I was so dazed after the accident that all that I kept repeating through my head was ‘I’m on my way to work’ and couldn’t think straight from all the adrenalin and shock.
A few weeks ago I had the misfortune to become a cycling accident statistic. I was cycling on my way to work on The Terrace, down a steep part, when a large red ute edged its way out of Dixon Street. Sadly, rather that seeing my lights and bright jacket, he pulled straight out giving me only split-seconds to react.
Long story short, I ended up staring up at the sky on his bonnet, with my bike still between my legs.
Fortunately I wasn’t too badly hurt. Unfortunately my lovely bike got totaled and is now junk. I’d never been hit before and was totally unprepared to deal with it. My phone, which was in my hip pocket, got smashed and there went all my numbers. I couldn’t call work, my partner, the police, an ambulance… nothing.
On the scene were two lovely ladies that took great care of me and the driver stuck around shyly in the background. It was the women who helped that called the free ambulance, police and work. Thank you.
Anyway, that was my ‘crash’ story. I just want to give some advice to anyone who may have to go through the same thing.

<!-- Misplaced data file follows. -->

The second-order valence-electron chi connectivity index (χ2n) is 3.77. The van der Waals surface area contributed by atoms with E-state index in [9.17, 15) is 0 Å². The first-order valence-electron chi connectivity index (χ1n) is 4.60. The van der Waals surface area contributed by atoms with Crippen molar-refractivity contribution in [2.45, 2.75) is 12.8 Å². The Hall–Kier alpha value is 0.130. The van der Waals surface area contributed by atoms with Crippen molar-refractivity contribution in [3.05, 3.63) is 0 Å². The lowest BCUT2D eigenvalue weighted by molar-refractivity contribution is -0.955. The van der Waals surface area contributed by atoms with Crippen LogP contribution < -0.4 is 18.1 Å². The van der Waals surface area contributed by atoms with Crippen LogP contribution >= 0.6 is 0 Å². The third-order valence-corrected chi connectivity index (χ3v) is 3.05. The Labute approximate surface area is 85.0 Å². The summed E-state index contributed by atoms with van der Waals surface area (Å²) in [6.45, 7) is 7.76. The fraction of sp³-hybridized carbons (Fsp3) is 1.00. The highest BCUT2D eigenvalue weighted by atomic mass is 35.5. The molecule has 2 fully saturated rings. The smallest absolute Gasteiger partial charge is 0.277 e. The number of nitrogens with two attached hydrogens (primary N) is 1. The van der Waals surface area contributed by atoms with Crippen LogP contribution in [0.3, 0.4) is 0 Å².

- Take things nice and slow. The impulse to get up and get your morning going again can be quite strong. Sit down if you can and it’s normal to feel nauseous.
- Keep emergency contact numbers on paper somewhere like your tool bag, taped to the bike or anywhere you will have them to hand.
- Accept the free ambulance. I felt I didn’t need it because all the adrenalin pumping through me was blocking out the hurt and foresight, but I did.
- Swap full details with the police, driver and witnesses, If your phone is damaged include a different contact number.
- Call the police or get someone else to call them. You will need them for insurance purposes and if you feel like pressing charges later on.
- You should get a letter from the police stating some basic facts and whose fault it was.
- Take stock of what’s damaged and don’t forget to include your helmet in that list as once it’s been hit, it’ll need replacing. Try claim for hours away from work, bus fees for the time you don’t have a bike and anything else that is a direct result of the accident.
- Keep anything that was damaged as you may need to give it to the insurance company
- If you are not claiming on your insurance you should claim through the driver’s liability insurance
- You should end up with a cheque or replacement for any damages. It should also be possible to keep your damaged bike but you may need to talk this through with the insurance company.
- Finally, get back on the horse as soon as you can and keep positive.
Keep alert, stay confident, be visible and touch wood it shouldn’t happen, but if it does then bear these tips in mind.